Why is the Dow down more than 1,000 points? Should I wait for stocks to sink lower? Here’s what some pros think.
What a difference a day makes.
Fresh off the best percentage gain for the Dow Jones Industrial Average
since Nov. 9, 2020, the blue-chip index was getting clobbered, along with the rest of the stock market, including the S&P 500
and the Nasdaq Composite
Some experts attributed Wednesday’s rally to a statement by Federal Reserve Chairman Jerome Powell that a 75-basis-point increase wasn’t being actively considered by policy makers at the central bank at coming meetings.
The remark came after the Fed on Wednesday delivered the first half-percentage-point interest-rate hike, as had been widely expected, since 2000, in the final months of President Bill Clinton’s second term.
The Fed has been hiking rates to combat a surge in inflation that materialized in the aftermath of the COVID-19 shutdowns and dislocations, and which has been exacerbated by bloody conflict in Ukraine following Russia’s invasion in late February.
Some industry watchers peg Thursday’s selloff partly to fears that inflation will continue to dog the economy in the U.S. and elsewhere in the world.
Data on Thursday showed that the productivity of American workers and businesses sank at an 7.5% annual pace in the first quarter, marking the biggest drop since 1947, amid supply shortages and production bottlenecks.
“It was a setback for our Roaring 2020s scenario of a technology-led productivity growth boom offsetting the chronic shortage of labor,” according to Yardeni Research, a provider of global investment strategy founded by Ed Yardeni, a MarketWatch contributor.
Meanwhile, Greg Bassuk, CEO at AXS Investments in New York, said the day’s action reflects “a continuation of 2022’s market roller coaster of high volatility, with this session’s strong spiral downward erasing yesterday’s gains.”
Bassuk told MarketWatch that “investors are selling today on renewed concerns regarding the plethora of continued uncertainties.”
The AXS CEO pointed to tensions with China, Russia’s siege in Ukraine, as well as a mixed bag of corporate earnings and nagging concerns about COVID-19 hamstringing a more powerful recovery in parts of the world.
Recession fears and inflation worries have been the centerpiece of the current bout of bearishness on Wall Street. “There’s no doubt that inflation, rising rates and volatility will continue to characterize the market environment in [the second quarter] and beyond,” Bassuk said.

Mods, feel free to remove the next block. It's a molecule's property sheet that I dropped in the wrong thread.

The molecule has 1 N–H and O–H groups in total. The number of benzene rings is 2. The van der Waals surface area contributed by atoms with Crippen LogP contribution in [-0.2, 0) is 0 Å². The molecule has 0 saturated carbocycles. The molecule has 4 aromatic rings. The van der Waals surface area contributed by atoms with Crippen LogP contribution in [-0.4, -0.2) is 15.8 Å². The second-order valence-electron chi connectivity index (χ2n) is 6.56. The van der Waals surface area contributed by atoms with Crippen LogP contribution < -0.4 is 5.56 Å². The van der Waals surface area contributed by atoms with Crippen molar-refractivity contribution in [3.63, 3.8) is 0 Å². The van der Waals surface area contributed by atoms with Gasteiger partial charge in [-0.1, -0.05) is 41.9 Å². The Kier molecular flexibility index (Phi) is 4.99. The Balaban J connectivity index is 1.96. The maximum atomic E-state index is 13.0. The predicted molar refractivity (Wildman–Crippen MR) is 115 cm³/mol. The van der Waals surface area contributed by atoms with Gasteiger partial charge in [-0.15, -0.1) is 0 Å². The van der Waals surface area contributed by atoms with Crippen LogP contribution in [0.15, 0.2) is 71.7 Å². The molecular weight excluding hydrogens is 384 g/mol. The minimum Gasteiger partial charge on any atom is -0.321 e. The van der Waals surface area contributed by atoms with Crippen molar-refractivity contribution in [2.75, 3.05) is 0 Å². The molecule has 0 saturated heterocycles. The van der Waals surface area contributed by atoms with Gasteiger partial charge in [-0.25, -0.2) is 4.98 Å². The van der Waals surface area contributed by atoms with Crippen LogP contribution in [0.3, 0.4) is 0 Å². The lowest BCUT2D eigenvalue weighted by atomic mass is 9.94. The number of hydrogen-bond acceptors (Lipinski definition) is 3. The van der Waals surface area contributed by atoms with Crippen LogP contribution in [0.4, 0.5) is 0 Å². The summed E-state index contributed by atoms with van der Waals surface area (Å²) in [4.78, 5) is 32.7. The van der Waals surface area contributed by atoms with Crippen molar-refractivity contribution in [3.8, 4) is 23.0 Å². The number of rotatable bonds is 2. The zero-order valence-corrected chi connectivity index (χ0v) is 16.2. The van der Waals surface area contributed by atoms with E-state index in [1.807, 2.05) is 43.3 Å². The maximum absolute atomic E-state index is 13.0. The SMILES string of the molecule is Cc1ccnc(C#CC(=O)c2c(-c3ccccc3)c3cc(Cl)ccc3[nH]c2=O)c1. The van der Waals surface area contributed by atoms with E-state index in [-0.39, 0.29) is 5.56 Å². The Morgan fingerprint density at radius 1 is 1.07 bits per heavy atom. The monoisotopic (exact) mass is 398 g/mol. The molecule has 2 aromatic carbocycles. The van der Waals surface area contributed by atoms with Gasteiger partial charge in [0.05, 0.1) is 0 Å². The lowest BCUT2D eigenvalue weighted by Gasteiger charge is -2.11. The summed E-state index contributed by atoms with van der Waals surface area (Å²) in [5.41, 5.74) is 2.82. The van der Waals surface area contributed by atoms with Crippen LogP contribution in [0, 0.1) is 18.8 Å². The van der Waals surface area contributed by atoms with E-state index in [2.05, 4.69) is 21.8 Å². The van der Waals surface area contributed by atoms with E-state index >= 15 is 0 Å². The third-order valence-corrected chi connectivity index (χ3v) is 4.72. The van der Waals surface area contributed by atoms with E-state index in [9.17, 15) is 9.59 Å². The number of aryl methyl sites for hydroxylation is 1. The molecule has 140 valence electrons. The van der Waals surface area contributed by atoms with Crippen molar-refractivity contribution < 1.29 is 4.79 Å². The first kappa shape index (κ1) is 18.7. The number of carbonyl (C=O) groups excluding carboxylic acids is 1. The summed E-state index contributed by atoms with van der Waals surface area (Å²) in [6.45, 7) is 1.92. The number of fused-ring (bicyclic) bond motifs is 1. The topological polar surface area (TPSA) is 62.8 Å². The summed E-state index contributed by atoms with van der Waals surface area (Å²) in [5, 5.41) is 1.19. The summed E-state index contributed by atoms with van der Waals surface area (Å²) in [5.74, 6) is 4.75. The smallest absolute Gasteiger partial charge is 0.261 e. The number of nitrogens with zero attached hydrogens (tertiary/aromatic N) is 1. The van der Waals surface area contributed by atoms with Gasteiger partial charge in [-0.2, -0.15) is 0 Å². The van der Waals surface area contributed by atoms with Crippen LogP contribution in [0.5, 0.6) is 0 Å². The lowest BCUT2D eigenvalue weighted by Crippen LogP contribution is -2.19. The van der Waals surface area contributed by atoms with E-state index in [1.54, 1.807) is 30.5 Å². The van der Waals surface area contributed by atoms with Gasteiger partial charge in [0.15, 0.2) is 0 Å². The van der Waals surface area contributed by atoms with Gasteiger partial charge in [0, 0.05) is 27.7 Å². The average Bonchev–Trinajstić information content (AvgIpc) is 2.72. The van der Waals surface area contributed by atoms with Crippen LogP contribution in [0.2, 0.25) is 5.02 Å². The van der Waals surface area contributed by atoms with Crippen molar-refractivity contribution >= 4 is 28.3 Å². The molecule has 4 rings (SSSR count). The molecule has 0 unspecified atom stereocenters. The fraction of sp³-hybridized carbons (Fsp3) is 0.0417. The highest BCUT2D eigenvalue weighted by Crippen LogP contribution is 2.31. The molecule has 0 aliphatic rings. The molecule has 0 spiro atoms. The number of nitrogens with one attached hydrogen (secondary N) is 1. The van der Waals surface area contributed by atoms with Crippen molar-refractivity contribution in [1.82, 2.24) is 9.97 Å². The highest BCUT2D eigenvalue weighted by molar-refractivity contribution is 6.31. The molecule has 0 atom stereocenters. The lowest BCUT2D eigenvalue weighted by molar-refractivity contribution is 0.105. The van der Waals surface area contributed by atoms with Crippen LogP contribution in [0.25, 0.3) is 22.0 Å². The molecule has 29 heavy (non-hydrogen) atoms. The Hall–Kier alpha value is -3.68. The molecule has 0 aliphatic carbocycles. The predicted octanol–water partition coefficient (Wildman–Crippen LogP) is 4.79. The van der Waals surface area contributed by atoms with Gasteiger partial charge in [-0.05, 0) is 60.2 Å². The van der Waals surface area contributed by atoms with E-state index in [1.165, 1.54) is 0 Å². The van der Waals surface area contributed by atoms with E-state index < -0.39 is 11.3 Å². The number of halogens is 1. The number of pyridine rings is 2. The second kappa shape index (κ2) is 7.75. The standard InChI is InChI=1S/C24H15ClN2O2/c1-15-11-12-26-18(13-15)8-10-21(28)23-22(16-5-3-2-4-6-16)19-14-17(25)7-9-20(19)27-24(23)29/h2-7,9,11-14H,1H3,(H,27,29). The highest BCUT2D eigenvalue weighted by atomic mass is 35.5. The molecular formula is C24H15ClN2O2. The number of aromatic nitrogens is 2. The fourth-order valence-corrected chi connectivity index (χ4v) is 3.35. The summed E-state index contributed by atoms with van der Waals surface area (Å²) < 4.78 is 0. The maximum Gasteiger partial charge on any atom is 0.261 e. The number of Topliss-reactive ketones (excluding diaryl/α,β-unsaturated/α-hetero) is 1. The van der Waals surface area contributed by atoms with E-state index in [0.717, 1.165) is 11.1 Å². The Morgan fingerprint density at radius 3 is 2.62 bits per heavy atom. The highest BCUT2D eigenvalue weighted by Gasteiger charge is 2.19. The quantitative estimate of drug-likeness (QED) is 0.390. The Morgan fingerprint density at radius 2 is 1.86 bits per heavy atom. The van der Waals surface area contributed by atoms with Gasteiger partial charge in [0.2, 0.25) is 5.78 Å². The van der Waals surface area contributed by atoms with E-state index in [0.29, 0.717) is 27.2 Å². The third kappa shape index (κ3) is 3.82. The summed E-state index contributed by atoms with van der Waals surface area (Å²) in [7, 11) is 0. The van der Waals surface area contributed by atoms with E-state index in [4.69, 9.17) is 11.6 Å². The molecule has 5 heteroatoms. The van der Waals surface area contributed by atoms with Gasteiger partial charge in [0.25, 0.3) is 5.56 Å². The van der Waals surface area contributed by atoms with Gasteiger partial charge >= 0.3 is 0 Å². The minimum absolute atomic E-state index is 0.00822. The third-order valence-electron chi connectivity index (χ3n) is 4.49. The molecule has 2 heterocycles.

“What is really interesting about these markets is that there are these every-other-day changes in either direction where investors are outrageously bullish, or outrageously bearish the next day,” said Sylvia Jablonski, chief executive and chief investment officer at Defiance ETFs in New York.
Indeed, MarketWatch’s Bill Watts wrote that, with the exception of 2020, the S&P 500 has already topped or is on track to exceed annual totals of 2%-or-greater moves for every year stretching back to 2011.
Jablonski said there was still room for hope.
“Inflation may have peaked, growth may be slowing, but it is still positive. The consumer is still spending, [and] employment is at all-time highs,” she said, going on to point to the up to $2 trillion in excess savings said to have been amassed during the pandemic.
Market Extra (July 2021): U.S. wealth grew by $19 trillion during the pandemic — but mostly for the very rich
The volatile state of the market is stoking confusion about the outlook. Is this time to jump into stocks, or should investors wait for a better entry point? Or should we heed billionaire investor Paul Tudor Jones’s advice and stay clear of traditional markets altogether?
History suggests that you can’t time the market and that, over a long period, the market wins. The big question is what’s your time frame what’s your tolerance for pain?
The slump in bonds, with yields rising as prices fall, is complicating matters for some investors. Treasurys, notably the benchmark 10-year U.S. government bond
traditionally are seen as a refuge in times of uncertainty, but they also have been undone given the Fed’s current rate-hike plan, which has led to selling in bonds in the hope of richer yields to come.